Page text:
In generations to come, when a teacher wants to explain to students the meaning of "the horns of a dilemma, they can have them read a confession from Eason Jordan, chief news executive at CNN. Writing in the New York Times, he released at last, "The News We Kept to Ourselves." It is a heart breaking story and I have little doubt it has troubled Mr. Jordan’s sleep for a long time. Now that the regime is dead, he can tell us the truth.

I find it hard to criticize him or CNN for not reporting this. At a personal, human level, it was about all they could do. I will confess that had I been in his shoes, I might very well have done the same thing. That said, it has provoked a flurry of thoughts in my own heart and mind that need to be considered.

First, Saddam succeeded at moral blackmail and intimidated one the world’s great news sources. CNN may not be number one in the United States, but its spread around the world may be unrivaled. They did not, however good their reasons, tell the world the whole truth. They now have an obligation to rectify that. What they did saved the lives of a few people, but may have cost the lives of countless others.

Next, let’s face it. CNN not only protected their people in Iraq, they protected their own access. If they had broken any of these stories, they would have been persona non grata in Iraq from then on. One has to look at Peter Arnett through this lens. Peter, when working for CNN cosied up to a corrupt regime to maintain access. You can justify this, I suppose, if it enables you to get the news. But what use is getting the news if you can’t tell the story.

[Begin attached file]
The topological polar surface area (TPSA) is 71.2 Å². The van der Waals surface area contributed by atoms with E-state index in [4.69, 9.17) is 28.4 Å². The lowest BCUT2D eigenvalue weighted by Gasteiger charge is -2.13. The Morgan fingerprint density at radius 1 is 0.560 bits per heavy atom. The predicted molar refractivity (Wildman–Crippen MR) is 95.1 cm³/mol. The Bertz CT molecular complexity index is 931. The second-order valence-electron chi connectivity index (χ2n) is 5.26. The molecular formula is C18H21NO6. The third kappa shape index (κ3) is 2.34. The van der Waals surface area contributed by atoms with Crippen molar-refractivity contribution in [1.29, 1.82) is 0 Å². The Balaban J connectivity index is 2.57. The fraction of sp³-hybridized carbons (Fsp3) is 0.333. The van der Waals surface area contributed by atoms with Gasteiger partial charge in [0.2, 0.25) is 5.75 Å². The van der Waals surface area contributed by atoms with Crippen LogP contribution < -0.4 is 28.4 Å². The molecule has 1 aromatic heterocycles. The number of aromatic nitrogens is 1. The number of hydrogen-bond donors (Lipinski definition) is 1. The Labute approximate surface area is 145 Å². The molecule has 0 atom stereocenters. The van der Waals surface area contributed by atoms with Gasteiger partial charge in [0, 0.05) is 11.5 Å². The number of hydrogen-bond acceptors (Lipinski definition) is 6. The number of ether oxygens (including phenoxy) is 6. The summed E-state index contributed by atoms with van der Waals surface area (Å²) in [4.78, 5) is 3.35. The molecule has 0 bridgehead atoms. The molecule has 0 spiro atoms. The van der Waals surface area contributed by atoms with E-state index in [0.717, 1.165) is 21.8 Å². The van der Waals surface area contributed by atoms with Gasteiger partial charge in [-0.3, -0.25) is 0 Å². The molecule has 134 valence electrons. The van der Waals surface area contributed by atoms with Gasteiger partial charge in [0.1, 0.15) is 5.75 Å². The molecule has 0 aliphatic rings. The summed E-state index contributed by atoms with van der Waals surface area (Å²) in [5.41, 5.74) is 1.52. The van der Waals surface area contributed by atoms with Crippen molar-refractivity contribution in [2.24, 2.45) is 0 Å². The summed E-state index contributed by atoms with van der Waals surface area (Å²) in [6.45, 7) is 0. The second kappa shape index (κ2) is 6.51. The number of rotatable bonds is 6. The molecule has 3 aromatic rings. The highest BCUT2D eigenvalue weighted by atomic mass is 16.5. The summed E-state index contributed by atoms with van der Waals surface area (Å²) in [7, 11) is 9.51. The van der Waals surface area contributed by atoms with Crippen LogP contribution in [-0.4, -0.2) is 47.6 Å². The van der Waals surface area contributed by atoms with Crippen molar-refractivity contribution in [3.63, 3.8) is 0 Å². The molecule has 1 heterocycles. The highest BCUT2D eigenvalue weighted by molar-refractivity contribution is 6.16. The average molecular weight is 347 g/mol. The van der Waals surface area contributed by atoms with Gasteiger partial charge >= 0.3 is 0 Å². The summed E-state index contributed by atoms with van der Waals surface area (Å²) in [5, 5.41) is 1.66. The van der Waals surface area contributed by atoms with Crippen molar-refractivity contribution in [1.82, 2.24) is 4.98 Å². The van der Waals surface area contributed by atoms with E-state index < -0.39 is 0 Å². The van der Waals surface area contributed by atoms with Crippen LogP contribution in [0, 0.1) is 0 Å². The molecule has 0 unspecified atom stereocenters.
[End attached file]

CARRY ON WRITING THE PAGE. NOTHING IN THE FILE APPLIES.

Third, consider this incident he recounts:

      We also had to worry that our reporting might endanger Iraqis not on our payroll. I knew that CNN could not report that Saddam Hussein's eldest son, Uday, told me in 1995 that he intended to assassinate two of his brothers-in-law who had defected and also the man giving them asylum, King Hussein of Jordan. If we had gone with the story, I was sure he would have responded by killing the Iraqi translator who was the only other participant in the meeting. After all, secret police thugs brutalized even senior officials of the Information Ministry, just to keep them in line (one such official has long been missing all his fingernails).

      Still, I felt I had a moral obligation to warn Jordan's monarch, and I did so the next day. King Hussein dismissed the threat as a madman's rant. A few months later Uday lured the brothers-in-law back to Baghdad; they were soon killed.

If you know a man is contemplating murder and don’t make it known. If he then carries out the murder, are you innocent in law? Again, I recognize and even sympathize with the dilemma. Maybe future classes in Journalistic ethics can teach future editors how to deal with these situations–at least how to sleep at night when you do what you have to do. Be sure and read this story in its entirety at the New York Times.